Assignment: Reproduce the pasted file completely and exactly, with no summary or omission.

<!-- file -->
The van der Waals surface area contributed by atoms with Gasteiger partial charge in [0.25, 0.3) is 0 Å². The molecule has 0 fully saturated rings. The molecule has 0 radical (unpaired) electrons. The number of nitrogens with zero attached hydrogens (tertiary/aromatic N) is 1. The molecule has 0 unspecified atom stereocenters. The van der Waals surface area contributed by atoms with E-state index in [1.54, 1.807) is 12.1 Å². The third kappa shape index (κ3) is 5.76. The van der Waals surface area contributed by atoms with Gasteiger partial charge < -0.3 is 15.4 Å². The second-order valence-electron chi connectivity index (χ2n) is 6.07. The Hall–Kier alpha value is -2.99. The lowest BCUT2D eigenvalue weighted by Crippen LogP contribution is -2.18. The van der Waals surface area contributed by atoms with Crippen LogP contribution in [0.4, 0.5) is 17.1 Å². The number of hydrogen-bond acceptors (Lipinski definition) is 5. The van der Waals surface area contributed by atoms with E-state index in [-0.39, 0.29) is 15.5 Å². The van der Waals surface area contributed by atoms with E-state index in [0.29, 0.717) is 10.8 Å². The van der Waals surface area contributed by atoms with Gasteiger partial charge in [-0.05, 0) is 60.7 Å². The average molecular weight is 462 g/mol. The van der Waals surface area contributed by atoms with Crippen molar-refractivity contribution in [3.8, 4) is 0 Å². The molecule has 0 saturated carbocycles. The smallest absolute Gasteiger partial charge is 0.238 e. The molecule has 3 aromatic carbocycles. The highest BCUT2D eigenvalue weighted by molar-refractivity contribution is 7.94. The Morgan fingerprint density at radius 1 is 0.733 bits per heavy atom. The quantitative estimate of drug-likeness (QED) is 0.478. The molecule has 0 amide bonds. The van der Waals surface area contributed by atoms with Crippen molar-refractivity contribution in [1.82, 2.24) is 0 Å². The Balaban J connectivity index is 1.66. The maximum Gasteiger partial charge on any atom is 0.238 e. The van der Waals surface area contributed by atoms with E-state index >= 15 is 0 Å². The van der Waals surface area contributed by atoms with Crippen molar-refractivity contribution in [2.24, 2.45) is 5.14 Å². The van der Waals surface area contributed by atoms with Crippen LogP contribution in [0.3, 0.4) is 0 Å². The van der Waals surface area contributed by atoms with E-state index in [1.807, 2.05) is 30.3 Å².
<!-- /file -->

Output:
The van der Waals surface area contributed by atoms with Gasteiger partial charge in [0.25, 0.3) is 0 Å². The molecule has 0 fully saturated rings. The molecule has 0 radical (unpaired) electrons. The number of nitrogens with zero attached hydrogens (tertiary/aromatic N) is 1. The molecule has 0 unspecified atom stereocenters. The van der Waals surface area contributed by atoms with E-state index in [1.54, 1.807) is 12.1 Å². The third kappa shape index (κ3) is 5.76. The van der Waals surface area contributed by atoms with Gasteiger partial charge < -0.3 is 15.4 Å². The second-order valence-electron chi connectivity index (χ2n) is 6.07. The Hall–Kier alpha value is -2.99. The lowest BCUT2D eigenvalue weighted by Crippen LogP contribution is -2.18. The van der Waals surface area contributed by atoms with Crippen LogP contribution in [0.4, 0.5) is 17.1 Å². The number of hydrogen-bond acceptors (Lipinski definition) is 5. The van der Waals surface area contributed by atoms with E-state index in [-0.39, 0.29) is 15.5 Å². The van der Waals surface area contributed by atoms with E-state index in [0.29, 0.717) is 10.8 Å². The van der Waals surface area contributed by atoms with Gasteiger partial charge in [-0.05, 0) is 60.7 Å². The average molecular weight is 462 g/mol. The van der Waals surface area contributed by atoms with Crippen molar-refractivity contribution in [3.8, 4) is 0 Å². The molecule has 0 saturated carbocycles. The smallest absolute Gasteiger partial charge is 0.238 e. The molecule has 3 aromatic carbocycles. The highest BCUT2D eigenvalue weighted by molar-refractivity contribution is 7.94. The Morgan fingerprint density at radius 1 is 0.733 bits per heavy atom. The quantitative estimate of drug-likeness (QED) is 0.478. The molecule has 0 amide bonds. The van der Waals surface area contributed by atoms with Crippen molar-refractivity contribution in [1.82, 2.24) is 0 Å². The Balaban J connectivity index is 1.66. The maximum Gasteiger partial charge on any atom is 0.238 e. The van der Waals surface area contributed by atoms with E-state index >= 15 is 0 Å². The van der Waals surface area contributed by atoms with Crippen molar-refractivity contribution in [2.24, 2.45) is 5.14 Å². The van der Waals surface area contributed by atoms with Crippen LogP contribution in [0.3, 0.4) is 0 Å². The van der Waals surface area contributed by atoms with E-state index in [1.807, 2.05) is 30.3 Å².